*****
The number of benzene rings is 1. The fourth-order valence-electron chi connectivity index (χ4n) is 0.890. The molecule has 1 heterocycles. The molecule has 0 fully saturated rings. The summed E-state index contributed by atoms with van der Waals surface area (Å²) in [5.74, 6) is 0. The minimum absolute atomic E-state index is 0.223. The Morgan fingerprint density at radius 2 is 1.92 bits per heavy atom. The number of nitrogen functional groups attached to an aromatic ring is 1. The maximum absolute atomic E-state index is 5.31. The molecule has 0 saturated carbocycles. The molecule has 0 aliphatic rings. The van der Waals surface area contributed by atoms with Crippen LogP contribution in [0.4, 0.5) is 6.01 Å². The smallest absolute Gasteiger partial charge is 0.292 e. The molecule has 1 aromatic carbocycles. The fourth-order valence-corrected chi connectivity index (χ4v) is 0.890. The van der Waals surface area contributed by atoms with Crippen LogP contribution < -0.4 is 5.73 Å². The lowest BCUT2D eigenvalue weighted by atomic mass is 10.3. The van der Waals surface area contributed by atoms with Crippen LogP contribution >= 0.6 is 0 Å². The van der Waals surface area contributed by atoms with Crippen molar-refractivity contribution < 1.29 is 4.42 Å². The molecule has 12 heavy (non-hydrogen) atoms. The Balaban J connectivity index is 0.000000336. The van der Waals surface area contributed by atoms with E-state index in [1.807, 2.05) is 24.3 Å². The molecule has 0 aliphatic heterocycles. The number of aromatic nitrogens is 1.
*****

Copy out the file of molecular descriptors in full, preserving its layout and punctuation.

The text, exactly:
The number of benzene rings is 1. The fourth-order valence-electron chi connectivity index (χ4n) is 0.890. The molecule has 1 heterocycles. The molecule has 0 fully saturated rings. The summed E-state index contributed by atoms with van der Waals surface area (Å²) in [5.74, 6) is 0. The minimum absolute atomic E-state index is 0.223. The Morgan fingerprint density at radius 2 is 1.92 bits per heavy atom. The number of nitrogen functional groups attached to an aromatic ring is 1. The maximum absolute atomic E-state index is 5.31. The molecule has 0 saturated carbocycles. The molecule has 0 aliphatic rings. The van der Waals surface area contributed by atoms with Crippen LogP contribution in [0.4, 0.5) is 6.01 Å². The smallest absolute Gasteiger partial charge is 0.292 e. The molecule has 1 aromatic carbocycles. The fourth-order valence-corrected chi connectivity index (χ4v) is 0.890. The van der Waals surface area contributed by atoms with Crippen LogP contribution < -0.4 is 5.73 Å². The lowest BCUT2D eigenvalue weighted by atomic mass is 10.3. The van der Waals surface area contributed by atoms with Crippen LogP contribution >= 0.6 is 0 Å². The van der Waals surface area contributed by atoms with Crippen molar-refractivity contribution < 1.29 is 4.42 Å². The molecule has 12 heavy (non-hydrogen) atoms. The Balaban J connectivity index is 0.000000336. The van der Waals surface area contributed by atoms with E-state index in [1.807, 2.05) is 24.3 Å². The molecule has 0 aliphatic heterocycles. The number of aromatic nitrogens is 1.